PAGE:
Need to create a business plan, but not sure how to get started?
You’ve come to the right place. In this article, we will teach you how to go about writing a business plan, and also discuss why doing so is important.
Think of your business plan as the building blocks of your business. Once you have one in place, you’ll have a clearer idea of your business model, and be able to identify the next steps that you should take.
Ready? Let’s jump right in!
Why write a business plan?
A business plan is essentially an all-in-one document that outlines your business idea, including your products and services, monetization strategy, operations model, and more.
In other words, this is a blueprint to your business, meaning it should contain all the important information, from strategy to vision.
Why create a business plan? Because it helps you flesh out an initial idea. In the process of researching and creating your business plan, you’ll be able to:
- Fine-tune your strategy
- Identify potential challenges and roadblocks
- Estimate the amount of resources you need
- Think through your day-to-day operations
On top of that, if you’re looking to speak to potential investors to raise funding, having a business plan to show them is crucial, as well.
PS: According to research, businesses with a business plan grow 30% faster than those without. Also, companies with business plans are twice as likely to grow, get investments, and secure loans than those without.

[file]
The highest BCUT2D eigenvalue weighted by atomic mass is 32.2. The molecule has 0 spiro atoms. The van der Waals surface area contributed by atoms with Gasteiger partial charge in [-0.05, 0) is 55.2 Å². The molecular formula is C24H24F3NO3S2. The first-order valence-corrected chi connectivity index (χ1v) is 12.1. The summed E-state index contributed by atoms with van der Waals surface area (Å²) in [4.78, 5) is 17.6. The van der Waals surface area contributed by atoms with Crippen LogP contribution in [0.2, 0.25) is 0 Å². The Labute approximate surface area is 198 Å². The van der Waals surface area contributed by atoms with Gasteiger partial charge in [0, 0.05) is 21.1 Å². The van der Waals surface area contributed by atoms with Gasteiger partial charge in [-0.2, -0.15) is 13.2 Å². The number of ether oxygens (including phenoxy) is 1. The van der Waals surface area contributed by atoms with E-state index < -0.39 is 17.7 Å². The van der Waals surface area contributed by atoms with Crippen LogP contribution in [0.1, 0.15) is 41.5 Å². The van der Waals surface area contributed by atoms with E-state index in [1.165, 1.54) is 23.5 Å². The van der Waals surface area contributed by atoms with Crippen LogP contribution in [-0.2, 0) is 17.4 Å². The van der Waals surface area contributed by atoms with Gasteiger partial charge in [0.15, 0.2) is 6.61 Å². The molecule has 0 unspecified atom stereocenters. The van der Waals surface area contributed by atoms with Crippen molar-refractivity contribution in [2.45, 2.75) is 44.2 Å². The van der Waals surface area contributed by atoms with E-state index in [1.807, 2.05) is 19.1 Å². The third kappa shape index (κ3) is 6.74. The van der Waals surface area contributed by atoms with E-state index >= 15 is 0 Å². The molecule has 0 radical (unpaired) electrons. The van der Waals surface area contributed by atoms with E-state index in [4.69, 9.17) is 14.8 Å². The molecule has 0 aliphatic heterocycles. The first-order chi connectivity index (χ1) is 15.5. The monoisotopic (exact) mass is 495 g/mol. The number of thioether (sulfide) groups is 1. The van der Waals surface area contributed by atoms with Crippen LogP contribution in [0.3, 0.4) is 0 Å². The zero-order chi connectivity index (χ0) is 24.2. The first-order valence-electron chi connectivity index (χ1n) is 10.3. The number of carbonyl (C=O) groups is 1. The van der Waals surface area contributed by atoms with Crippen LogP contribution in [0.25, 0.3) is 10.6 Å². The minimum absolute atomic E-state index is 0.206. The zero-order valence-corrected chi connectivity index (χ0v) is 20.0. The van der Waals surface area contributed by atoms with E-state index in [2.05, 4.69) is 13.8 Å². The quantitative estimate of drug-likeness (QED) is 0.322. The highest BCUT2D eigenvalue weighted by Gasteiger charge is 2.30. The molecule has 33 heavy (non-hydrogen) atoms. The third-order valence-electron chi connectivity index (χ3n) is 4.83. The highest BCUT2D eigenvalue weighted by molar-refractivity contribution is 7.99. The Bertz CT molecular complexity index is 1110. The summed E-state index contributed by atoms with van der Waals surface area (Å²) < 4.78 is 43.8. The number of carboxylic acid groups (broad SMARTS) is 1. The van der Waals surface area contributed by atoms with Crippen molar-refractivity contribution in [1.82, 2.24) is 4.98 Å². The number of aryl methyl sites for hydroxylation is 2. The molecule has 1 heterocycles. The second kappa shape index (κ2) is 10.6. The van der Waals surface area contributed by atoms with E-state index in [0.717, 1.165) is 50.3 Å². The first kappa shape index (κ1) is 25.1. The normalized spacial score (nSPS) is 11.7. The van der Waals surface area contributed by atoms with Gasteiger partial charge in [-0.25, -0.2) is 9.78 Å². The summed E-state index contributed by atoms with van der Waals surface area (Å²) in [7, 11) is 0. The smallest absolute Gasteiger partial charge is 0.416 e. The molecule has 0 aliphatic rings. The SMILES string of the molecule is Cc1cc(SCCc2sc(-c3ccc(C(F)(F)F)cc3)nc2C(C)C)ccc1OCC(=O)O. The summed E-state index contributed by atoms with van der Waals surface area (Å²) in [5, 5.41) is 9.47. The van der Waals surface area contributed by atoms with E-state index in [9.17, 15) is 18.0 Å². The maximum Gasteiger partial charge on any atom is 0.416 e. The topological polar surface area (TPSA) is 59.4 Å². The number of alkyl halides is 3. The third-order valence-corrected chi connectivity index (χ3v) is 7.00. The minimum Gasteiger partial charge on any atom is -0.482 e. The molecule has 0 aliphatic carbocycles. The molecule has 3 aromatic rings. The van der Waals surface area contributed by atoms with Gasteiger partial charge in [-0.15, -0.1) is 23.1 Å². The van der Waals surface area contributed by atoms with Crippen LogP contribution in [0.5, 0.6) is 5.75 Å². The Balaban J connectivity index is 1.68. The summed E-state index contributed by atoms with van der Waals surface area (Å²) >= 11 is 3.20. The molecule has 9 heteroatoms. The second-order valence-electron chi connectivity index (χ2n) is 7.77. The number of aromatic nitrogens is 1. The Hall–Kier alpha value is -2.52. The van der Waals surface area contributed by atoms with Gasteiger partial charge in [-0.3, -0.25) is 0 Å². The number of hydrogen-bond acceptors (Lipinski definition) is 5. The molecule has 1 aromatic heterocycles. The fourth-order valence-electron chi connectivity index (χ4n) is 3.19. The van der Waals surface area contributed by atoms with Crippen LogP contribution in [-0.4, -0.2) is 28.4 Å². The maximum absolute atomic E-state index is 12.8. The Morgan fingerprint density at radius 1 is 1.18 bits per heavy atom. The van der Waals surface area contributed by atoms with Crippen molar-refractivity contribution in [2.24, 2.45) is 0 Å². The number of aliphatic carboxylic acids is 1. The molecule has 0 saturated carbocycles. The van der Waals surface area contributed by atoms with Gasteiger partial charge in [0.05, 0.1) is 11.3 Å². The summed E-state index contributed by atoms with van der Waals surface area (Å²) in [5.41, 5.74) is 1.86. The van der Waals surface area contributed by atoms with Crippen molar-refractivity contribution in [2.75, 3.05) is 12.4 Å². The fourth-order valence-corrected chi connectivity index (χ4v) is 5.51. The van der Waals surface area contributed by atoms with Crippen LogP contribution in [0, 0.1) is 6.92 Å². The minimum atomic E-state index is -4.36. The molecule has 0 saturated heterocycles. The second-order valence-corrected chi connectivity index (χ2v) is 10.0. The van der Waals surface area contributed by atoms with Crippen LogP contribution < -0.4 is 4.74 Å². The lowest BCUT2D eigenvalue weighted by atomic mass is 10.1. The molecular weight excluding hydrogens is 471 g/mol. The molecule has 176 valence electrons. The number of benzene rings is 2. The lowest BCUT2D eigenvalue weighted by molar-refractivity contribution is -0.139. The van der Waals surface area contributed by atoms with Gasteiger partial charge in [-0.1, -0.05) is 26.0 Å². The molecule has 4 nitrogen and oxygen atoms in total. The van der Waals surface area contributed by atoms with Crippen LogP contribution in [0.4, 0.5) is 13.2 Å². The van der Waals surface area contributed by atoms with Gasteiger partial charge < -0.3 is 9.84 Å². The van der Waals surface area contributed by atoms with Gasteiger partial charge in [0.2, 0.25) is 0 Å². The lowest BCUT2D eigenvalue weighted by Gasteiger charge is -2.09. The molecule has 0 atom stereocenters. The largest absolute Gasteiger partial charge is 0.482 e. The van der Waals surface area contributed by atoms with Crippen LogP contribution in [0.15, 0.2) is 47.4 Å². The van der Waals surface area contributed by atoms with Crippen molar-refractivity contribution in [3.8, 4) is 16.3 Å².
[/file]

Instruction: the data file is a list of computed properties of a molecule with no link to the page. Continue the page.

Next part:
It might feel a little like homework, but trust us: it’s worth taking the time and effort to draft a proper plan!
What should you include in your business plan?
Here’s a list of sections that you’ll want to include in your business plan:
- Executive summary
- Company overview
- Market analysis
- Products and services
- Marketing plan
- Logistics and operations plan
- Financial plan
Let’s dive further into each section to give you an idea of what you need to prepare, as well as all the things you need to keep in mind:
Your executive summary is basically a TL;DR of your entire business plan.
This should give readers a high-level overview. You don’t need to go into the details here, but do talk about your business concept, your goals, your target market, and your financial plans.
The shorter your executive summary is, the better. It needs to fit on one page, so make sure you distill the information and are as concise as possible.
Pro-tip: if this is a new idea you’re working with and you’re still figuring things out as you go along, feel free to skip the executive summary and create the other sections first. Once you have more clarity in those sections, you can revisit the executive summary.
Your company overview is fairly straightforward: this is the section that describes your company, and what it is that you do.
You should also include your business structure here, and state whether your business is a sole proprietorship, partnership, or corporation.
Finally, include any relevant information on your company’s background. You may also include your vision, mission, and values, although this is not required.
Your market analysis is one of the most crucial sections of your business plan, and it should be completely thorough and rigorously researched.
Why is this the case? Because so many companies fail due to a lack of product-market fit, which is the degree to which a product satisfies a strong market demand.